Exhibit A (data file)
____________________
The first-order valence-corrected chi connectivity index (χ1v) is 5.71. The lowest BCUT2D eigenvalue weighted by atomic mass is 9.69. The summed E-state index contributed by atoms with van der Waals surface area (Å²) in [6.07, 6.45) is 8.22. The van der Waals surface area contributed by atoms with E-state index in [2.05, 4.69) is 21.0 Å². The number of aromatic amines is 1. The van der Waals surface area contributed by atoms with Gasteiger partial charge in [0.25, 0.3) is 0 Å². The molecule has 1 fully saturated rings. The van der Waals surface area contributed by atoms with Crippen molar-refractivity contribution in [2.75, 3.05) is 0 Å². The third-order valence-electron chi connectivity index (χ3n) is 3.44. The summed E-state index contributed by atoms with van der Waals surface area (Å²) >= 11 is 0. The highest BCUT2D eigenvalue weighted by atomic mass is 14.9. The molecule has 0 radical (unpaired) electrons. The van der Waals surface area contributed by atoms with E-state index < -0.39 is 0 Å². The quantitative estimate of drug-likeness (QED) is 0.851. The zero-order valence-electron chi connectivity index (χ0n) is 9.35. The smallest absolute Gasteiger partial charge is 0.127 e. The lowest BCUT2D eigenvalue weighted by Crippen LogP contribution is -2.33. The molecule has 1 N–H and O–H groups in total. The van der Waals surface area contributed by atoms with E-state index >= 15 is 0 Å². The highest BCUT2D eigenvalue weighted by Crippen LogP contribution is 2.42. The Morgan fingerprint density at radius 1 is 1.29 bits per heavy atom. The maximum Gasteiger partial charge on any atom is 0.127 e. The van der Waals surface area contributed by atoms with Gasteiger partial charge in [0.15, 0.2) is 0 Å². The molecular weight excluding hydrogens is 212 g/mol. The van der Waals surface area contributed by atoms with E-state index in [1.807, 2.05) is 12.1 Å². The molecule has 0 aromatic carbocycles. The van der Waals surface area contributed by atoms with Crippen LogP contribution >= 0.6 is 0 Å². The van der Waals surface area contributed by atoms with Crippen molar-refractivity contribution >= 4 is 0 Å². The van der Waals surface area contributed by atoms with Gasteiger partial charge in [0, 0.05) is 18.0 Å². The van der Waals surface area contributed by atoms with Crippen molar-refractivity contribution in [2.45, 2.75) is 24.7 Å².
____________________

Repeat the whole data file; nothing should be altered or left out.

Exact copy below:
The first-order valence-corrected chi connectivity index (χ1v) is 5.71. The lowest BCUT2D eigenvalue weighted by atomic mass is 9.69. The summed E-state index contributed by atoms with van der Waals surface area (Å²) in [6.07, 6.45) is 8.22. The van der Waals surface area contributed by atoms with E-state index in [2.05, 4.69) is 21.0 Å². The number of aromatic amines is 1. The van der Waals surface area contributed by atoms with Gasteiger partial charge in [0.25, 0.3) is 0 Å². The molecule has 1 fully saturated rings. The van der Waals surface area contributed by atoms with Crippen molar-refractivity contribution in [2.75, 3.05) is 0 Å². The third-order valence-electron chi connectivity index (χ3n) is 3.44. The summed E-state index contributed by atoms with van der Waals surface area (Å²) >= 11 is 0. The highest BCUT2D eigenvalue weighted by atomic mass is 14.9. The molecule has 0 radical (unpaired) electrons. The van der Waals surface area contributed by atoms with E-state index < -0.39 is 0 Å². The quantitative estimate of drug-likeness (QED) is 0.851. The zero-order valence-electron chi connectivity index (χ0n) is 9.35. The smallest absolute Gasteiger partial charge is 0.127 e. The lowest BCUT2D eigenvalue weighted by Crippen LogP contribution is -2.33. The molecule has 1 N–H and O–H groups in total. The van der Waals surface area contributed by atoms with E-state index >= 15 is 0 Å². The highest BCUT2D eigenvalue weighted by Crippen LogP contribution is 2.42. The Morgan fingerprint density at radius 1 is 1.29 bits per heavy atom. The maximum Gasteiger partial charge on any atom is 0.127 e. The van der Waals surface area contributed by atoms with Gasteiger partial charge in [0.15, 0.2) is 0 Å². The molecular weight excluding hydrogens is 212 g/mol. The van der Waals surface area contributed by atoms with E-state index in [1.807, 2.05) is 12.1 Å². The molecule has 0 aromatic carbocycles. The van der Waals surface area contributed by atoms with Crippen LogP contribution >= 0.6 is 0 Å². The van der Waals surface area contributed by atoms with Crippen molar-refractivity contribution >= 4 is 0 Å². The van der Waals surface area contributed by atoms with Gasteiger partial charge in [0, 0.05) is 18.0 Å². The van der Waals surface area contributed by atoms with Crippen molar-refractivity contribution in [2.45, 2.75) is 24.7 Å².